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Hormone replacement therapy – why are we running short?

Nada Khan is an Exeter-based NIHR Academic Clinical Fellow in general practice and GPST4/registrar, and an Associate Editor at the BJGP. She is on Twitter: @nadafkhan

Medication shortages are no new thing.  It’s not uncommon to see alerts from our friendly pharmacy team warning us of shortages in antidepressants, or medications such as H2-antagonists.  But I can’t think of a more prolonged or complex shortage than what we have seen with hormone replacement therapy (HRT).  The most recent HRT shortage relates to Oestrogel, but years of HRT shortages have left patients frustrated and GPs scrambling to find alternatives.  Recent newspaper headlines warned that some women are turning to the black market to access HRT medications.  How have we ended up here, and what should we as clinicians be doing about it?

NICE guidance published in 2015… recommended prescribing HRT as first line treatment for patients under the age of 60 with menopausal symptoms.

HRT used to have a relatively unfavourable reputation.  This was in some part due to early findings from the Women’s Health Initiative study and confusion over using combined (oestrogen and progesterone) HRT and the risk of stroke, breast cancer and thrombosis.1  NICE guidance published in 2015, however, recommended prescribing HRT as first line treatment for patients under the age of 60 with menopausal symptoms.2  Given the increasing coverage of menopause in the media and societal shifts in prescribing and taking HRT, rates of HRT use have increased substantially; OpenPrescribing data demonstrates an increase of over 200,000 prescriptions for HRT medications from January 2017 to January 2022.3

So, whilst women are increasingly requesting HRT to help manage symptoms of their menopause, and GPs gain confidence in prescribing for different menopausal symptoms, manufacturers have said that this pressure has caused a supply and demand problem.  Besins Healthcare, which manufactures Oestrogel, blames the ‘exceptionally high demand’ for Oestrogel over recent months for a depletion of stocks4.  Pharmaceutical companies need to forecast which medications will be in demand 12-18 months into the future,5 but have not been able to keep up with the demand in HRT.  In some ways this is puzzling, especially as international supply shortages of HRT have been ongoing since 2018; and it is unclear when they will ease.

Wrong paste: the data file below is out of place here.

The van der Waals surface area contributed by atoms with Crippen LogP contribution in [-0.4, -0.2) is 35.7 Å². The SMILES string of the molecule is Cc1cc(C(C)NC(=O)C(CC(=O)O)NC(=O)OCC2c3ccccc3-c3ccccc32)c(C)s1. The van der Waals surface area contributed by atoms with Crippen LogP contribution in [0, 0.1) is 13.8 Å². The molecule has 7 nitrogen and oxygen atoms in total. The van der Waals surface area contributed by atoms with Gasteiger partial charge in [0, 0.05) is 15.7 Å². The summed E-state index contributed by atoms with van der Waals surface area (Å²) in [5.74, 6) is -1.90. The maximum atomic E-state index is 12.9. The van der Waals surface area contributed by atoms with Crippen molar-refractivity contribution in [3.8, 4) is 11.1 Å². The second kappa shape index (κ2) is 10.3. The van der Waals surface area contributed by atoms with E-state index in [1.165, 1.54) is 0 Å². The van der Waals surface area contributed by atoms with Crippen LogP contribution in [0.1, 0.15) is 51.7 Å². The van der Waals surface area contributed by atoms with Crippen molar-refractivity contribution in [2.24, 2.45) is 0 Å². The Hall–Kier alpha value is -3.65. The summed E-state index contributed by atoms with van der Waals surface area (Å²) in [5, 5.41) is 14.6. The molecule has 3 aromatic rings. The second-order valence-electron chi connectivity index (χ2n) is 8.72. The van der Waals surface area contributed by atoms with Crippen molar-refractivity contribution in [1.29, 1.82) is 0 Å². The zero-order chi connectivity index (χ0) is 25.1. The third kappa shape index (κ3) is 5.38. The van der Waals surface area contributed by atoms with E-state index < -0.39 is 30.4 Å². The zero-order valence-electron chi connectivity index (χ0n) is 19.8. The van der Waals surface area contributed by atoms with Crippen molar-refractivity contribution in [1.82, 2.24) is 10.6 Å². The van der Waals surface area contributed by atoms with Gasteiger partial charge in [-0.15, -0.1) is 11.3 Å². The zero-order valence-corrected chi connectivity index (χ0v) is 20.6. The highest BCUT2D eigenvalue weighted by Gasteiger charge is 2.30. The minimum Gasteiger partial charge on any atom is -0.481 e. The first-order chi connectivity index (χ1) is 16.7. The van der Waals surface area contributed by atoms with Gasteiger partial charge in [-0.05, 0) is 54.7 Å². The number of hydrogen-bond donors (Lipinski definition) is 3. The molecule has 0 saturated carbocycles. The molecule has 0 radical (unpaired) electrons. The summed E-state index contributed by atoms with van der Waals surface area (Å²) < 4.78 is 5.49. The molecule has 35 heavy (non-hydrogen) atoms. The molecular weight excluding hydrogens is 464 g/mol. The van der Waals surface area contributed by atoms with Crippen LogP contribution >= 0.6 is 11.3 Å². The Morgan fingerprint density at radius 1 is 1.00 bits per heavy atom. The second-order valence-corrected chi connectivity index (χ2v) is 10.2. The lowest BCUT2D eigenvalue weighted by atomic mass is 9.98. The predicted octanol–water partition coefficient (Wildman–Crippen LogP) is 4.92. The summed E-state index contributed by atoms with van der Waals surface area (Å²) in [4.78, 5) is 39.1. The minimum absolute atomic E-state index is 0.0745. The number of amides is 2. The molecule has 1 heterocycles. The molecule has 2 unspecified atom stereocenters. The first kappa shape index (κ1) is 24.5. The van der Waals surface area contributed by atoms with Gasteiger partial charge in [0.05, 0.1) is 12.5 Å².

Fear not; the British Menopause Society regularly publishes updates on HRT supplies, and provides guidance on HRT preparations and equivalents…

Where does that leave clinicians?  At the coalface, shortages in HRT mean that the scripts we issue for specific HRT preparations might not be available to the women who need them.  And this is a problem; the effects of menopause can be debilitating and for many women, HRT is part of the solution to navigating this stage of their reproductive health.  There are plenty of alternatives to each specific HRT mediation, and women should be offered these medications.  For some clinicians, prescribing HRT can be a murky challenge; there are numerous preparations, and it can be difficult to work through equivalent preparations.   Fear not; the British Menopause Society regularly publishes updates on HRT supplies, and provides guidance on HRT preparations and equivalents,6 which is a handy tool when dealing with prescription queries.  I have personally found the advice of pharmacists exceedingly helpful when prescriptions bounce back.  However, like other hormonal preparations (contraceptives spring to mind) some women will prefer specific brands to others.  Menopause is a time of life where individualised care must take precedence; working with a patient to find a solution or alternative formulation that suits them.